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Home Inspector

Finishing a Basement
February 2010

To finish the basement or not to, this is the question. When adding a finished space below grade, multiple decisions need to be made before you invest thousands of dollars.

1. Should I get a permit? Absolutely. Today's building codes are far stricter regarding finished basements and of particular concern is a second means of egress (exit) for fire safety. I can't tell you how many homes that I have inspected that not only playrooms are found in basements but also bathrooms and particularly bedrooms. Most municipalities today will require a Bilco-type entry door or foundation window that provides a means of safe egress. Although the Bilco entry may be more expensive, I suggest that you invest in this type entry as it is much more useful for bringing items into the basement. For weather protection a steel door can be installed at the basement to prevent heat loss. A foundation window, provides daylight which may be more convenient but can be a liability particularly if someone is attempting to break into your house.

When you are listing a property with a finished basement, be sure to check if the seller secured a permit for this renovation. A second means of egress may need to be installed in that municipality prior to closing. Foundation windows can run $3,500.00 while Bilco entries can cost $4,000.00 plus.

2. Is the basement dry? I do not recommend finishing a basement with a stone foundation, as a parge coating will need to be redone every five to seven years to keep moisture levels down. Concrete block walls tend to be less porous but water infiltration and efflorescence will form particularly along the bottom courses of block and/or at the corners of the foundation. A sump pit and pump are always recommended. Also consider installing a battery backup pump system. Although it may add $500.00 to the budget it can help save your valuable possessions once the rooms are completed. Do not allow the sump pump to empty into the public sewage system. In most municipalities, this is considered an illegal hookup and can be a fineable offense. The only county where this may be acceptable is Philadelphia, but this should be verified when the permit is issued.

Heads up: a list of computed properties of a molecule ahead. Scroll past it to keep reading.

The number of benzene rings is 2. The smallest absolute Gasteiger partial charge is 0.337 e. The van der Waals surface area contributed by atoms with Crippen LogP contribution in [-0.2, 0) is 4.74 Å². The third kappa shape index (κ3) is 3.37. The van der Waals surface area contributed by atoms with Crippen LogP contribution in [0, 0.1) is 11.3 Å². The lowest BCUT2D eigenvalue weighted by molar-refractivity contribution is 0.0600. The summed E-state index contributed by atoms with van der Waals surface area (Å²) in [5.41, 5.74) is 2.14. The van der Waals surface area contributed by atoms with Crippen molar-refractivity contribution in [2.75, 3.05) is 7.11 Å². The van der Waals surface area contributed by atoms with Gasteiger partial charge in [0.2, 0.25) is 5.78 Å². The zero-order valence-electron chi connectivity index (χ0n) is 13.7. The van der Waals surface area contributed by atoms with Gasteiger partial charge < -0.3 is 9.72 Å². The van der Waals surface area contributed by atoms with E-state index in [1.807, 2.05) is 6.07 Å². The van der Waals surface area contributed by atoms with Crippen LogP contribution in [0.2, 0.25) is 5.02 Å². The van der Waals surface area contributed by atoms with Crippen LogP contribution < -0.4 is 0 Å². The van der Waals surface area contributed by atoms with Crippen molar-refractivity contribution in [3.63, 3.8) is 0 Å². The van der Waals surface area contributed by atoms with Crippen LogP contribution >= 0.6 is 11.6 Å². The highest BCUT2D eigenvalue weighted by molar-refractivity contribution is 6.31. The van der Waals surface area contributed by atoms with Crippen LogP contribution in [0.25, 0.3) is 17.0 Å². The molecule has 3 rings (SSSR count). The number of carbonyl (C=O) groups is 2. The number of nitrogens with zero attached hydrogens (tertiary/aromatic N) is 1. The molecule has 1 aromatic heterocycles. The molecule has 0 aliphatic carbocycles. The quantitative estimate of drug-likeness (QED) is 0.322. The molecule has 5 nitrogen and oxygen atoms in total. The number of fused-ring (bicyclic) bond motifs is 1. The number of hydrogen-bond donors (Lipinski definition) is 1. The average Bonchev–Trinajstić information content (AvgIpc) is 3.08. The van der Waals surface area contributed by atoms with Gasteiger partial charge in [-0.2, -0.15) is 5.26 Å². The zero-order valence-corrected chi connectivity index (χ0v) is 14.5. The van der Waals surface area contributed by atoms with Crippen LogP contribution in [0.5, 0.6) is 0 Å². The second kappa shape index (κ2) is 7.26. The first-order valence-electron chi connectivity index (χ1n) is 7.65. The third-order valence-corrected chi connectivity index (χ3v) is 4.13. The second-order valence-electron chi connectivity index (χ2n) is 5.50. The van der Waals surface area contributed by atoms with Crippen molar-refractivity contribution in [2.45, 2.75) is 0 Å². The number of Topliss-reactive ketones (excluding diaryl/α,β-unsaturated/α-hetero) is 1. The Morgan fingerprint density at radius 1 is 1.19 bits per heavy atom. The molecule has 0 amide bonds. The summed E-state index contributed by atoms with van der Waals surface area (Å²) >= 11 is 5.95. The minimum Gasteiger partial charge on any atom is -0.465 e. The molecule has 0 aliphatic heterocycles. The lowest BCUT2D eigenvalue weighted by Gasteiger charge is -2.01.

3. Wood or steel studs? I had a great conversation with Jessica at a home inspection in Doylestown a few weeks ago. She and her husband had been planning to finish their basement over a couple of years. They are now at the framing stage. For this particular client, I recommended the use of steel studs over wood for several reasons including;
a. Mold. When wood rests on a concrete floor and a perimeter drain is present around the basement there is a chance that water overflow can be absorbed by the wood members. This can also soak the sheetrock finish which is a breeding ground for mold. With steel studs this absorption factor is minimized. Compatible metal tracking is available for the bottom plates to support the steel uprights. Holes are also available in the studs for wires to pass through. It is a fairly easy system to install as well.